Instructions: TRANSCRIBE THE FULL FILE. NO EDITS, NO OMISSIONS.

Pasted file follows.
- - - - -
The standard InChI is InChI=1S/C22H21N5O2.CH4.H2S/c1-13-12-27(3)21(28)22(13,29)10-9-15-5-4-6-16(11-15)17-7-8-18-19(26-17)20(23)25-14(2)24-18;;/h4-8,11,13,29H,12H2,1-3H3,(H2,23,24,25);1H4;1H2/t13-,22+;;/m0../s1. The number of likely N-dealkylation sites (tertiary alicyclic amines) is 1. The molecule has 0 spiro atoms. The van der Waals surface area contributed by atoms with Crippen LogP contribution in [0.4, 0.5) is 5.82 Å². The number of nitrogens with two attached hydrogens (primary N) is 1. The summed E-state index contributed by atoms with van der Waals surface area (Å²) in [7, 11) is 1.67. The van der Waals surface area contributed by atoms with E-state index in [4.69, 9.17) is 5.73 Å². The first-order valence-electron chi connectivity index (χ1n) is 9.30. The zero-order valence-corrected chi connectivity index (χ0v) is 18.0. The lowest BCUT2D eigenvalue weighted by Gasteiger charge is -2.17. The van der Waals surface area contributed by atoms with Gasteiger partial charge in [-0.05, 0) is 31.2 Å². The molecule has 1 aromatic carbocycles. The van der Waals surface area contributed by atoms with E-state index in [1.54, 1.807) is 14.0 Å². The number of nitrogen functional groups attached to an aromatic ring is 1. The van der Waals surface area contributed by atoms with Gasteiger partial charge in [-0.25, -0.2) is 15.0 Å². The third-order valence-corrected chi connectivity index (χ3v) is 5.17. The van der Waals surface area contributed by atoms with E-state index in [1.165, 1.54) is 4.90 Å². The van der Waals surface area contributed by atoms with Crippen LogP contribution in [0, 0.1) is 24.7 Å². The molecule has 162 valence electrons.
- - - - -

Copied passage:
The standard InChI is InChI=1S/C22H21N5O2.CH4.H2S/c1-13-12-27(3)21(28)22(13,29)10-9-15-5-4-6-16(11-15)17-7-8-18-19(26-17)20(23)25-14(2)24-18;;/h4-8,11,13,29H,12H2,1-3H3,(H2,23,24,25);1H4;1H2/t13-,22+;;/m0../s1. The number of likely N-dealkylation sites (tertiary alicyclic amines) is 1. The molecule has 0 spiro atoms. The van der Waals surface area contributed by atoms with Crippen LogP contribution in [0.4, 0.5) is 5.82 Å². The number of nitrogens with two attached hydrogens (primary N) is 1. The summed E-state index contributed by atoms with van der Waals surface area (Å²) in [7, 11) is 1.67. The van der Waals surface area contributed by atoms with E-state index in [4.69, 9.17) is 5.73 Å². The first-order valence-electron chi connectivity index (χ1n) is 9.30. The zero-order valence-corrected chi connectivity index (χ0v) is 18.0. The lowest BCUT2D eigenvalue weighted by Gasteiger charge is -2.17. The van der Waals surface area contributed by atoms with Gasteiger partial charge in [-0.05, 0) is 31.2 Å². The molecule has 1 aromatic carbocycles. The van der Waals surface area contributed by atoms with E-state index in [1.54, 1.807) is 14.0 Å². The number of nitrogen functional groups attached to an aromatic ring is 1. The van der Waals surface area contributed by atoms with Gasteiger partial charge in [-0.25, -0.2) is 15.0 Å². The third-order valence-corrected chi connectivity index (χ3v) is 5.17. The van der Waals surface area contributed by atoms with E-state index in [1.165, 1.54) is 4.90 Å². The van der Waals surface area contributed by atoms with Crippen LogP contribution in [0, 0.1) is 24.7 Å². The molecule has 162 valence electrons.